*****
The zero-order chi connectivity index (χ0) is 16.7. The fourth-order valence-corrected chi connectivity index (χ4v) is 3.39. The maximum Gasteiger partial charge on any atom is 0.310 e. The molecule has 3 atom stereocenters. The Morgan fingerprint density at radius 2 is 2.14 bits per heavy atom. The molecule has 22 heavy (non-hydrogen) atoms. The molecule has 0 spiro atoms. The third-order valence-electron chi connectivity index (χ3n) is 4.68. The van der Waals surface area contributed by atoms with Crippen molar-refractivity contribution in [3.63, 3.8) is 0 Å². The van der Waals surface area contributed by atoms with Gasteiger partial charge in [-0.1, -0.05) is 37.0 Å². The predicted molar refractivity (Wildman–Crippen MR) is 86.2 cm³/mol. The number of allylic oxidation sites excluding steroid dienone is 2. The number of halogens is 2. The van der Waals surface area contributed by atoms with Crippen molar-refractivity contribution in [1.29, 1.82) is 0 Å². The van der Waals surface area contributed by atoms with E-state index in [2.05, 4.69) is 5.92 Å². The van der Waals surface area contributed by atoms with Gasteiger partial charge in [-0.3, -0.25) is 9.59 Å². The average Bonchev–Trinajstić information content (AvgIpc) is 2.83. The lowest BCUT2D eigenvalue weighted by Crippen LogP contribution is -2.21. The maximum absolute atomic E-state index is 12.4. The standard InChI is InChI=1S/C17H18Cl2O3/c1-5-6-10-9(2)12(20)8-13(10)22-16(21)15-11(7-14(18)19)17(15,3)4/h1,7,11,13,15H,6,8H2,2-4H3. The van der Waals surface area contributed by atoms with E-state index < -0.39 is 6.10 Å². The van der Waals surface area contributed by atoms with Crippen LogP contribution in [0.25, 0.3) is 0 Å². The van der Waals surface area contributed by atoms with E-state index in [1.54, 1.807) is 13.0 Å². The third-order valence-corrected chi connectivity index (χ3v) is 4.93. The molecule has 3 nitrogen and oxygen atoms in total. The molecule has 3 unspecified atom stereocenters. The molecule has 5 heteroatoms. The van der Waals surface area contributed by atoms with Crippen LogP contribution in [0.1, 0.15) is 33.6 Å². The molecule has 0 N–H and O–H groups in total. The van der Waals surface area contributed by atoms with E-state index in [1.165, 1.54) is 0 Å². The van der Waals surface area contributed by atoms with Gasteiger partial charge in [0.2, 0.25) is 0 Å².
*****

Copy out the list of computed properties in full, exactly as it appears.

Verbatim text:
The zero-order chi connectivity index (χ0) is 16.7. The fourth-order valence-corrected chi connectivity index (χ4v) is 3.39. The maximum Gasteiger partial charge on any atom is 0.310 e. The molecule has 3 atom stereocenters. The Morgan fingerprint density at radius 2 is 2.14 bits per heavy atom. The molecule has 22 heavy (non-hydrogen) atoms. The molecule has 0 spiro atoms. The third-order valence-electron chi connectivity index (χ3n) is 4.68. The van der Waals surface area contributed by atoms with Crippen molar-refractivity contribution in [3.63, 3.8) is 0 Å². The van der Waals surface area contributed by atoms with Gasteiger partial charge in [-0.1, -0.05) is 37.0 Å². The predicted molar refractivity (Wildman–Crippen MR) is 86.2 cm³/mol. The number of allylic oxidation sites excluding steroid dienone is 2. The number of halogens is 2. The van der Waals surface area contributed by atoms with Crippen molar-refractivity contribution in [1.29, 1.82) is 0 Å². The van der Waals surface area contributed by atoms with E-state index in [2.05, 4.69) is 5.92 Å². The van der Waals surface area contributed by atoms with Gasteiger partial charge in [-0.3, -0.25) is 9.59 Å². The average Bonchev–Trinajstić information content (AvgIpc) is 2.83. The lowest BCUT2D eigenvalue weighted by Crippen LogP contribution is -2.21. The maximum absolute atomic E-state index is 12.4. The standard InChI is InChI=1S/C17H18Cl2O3/c1-5-6-10-9(2)12(20)8-13(10)22-16(21)15-11(7-14(18)19)17(15,3)4/h1,7,11,13,15H,6,8H2,2-4H3. The van der Waals surface area contributed by atoms with E-state index < -0.39 is 6.10 Å². The van der Waals surface area contributed by atoms with Crippen LogP contribution in [0.25, 0.3) is 0 Å². The van der Waals surface area contributed by atoms with E-state index in [1.54, 1.807) is 13.0 Å². The third-order valence-corrected chi connectivity index (χ3v) is 4.93. The molecule has 3 nitrogen and oxygen atoms in total. The molecule has 3 unspecified atom stereocenters. The molecule has 5 heteroatoms. The van der Waals surface area contributed by atoms with Crippen LogP contribution in [0.1, 0.15) is 33.6 Å². The molecule has 0 N–H and O–H groups in total. The van der Waals surface area contributed by atoms with E-state index in [1.165, 1.54) is 0 Å². The van der Waals surface area contributed by atoms with Gasteiger partial charge in [0.2, 0.25) is 0 Å².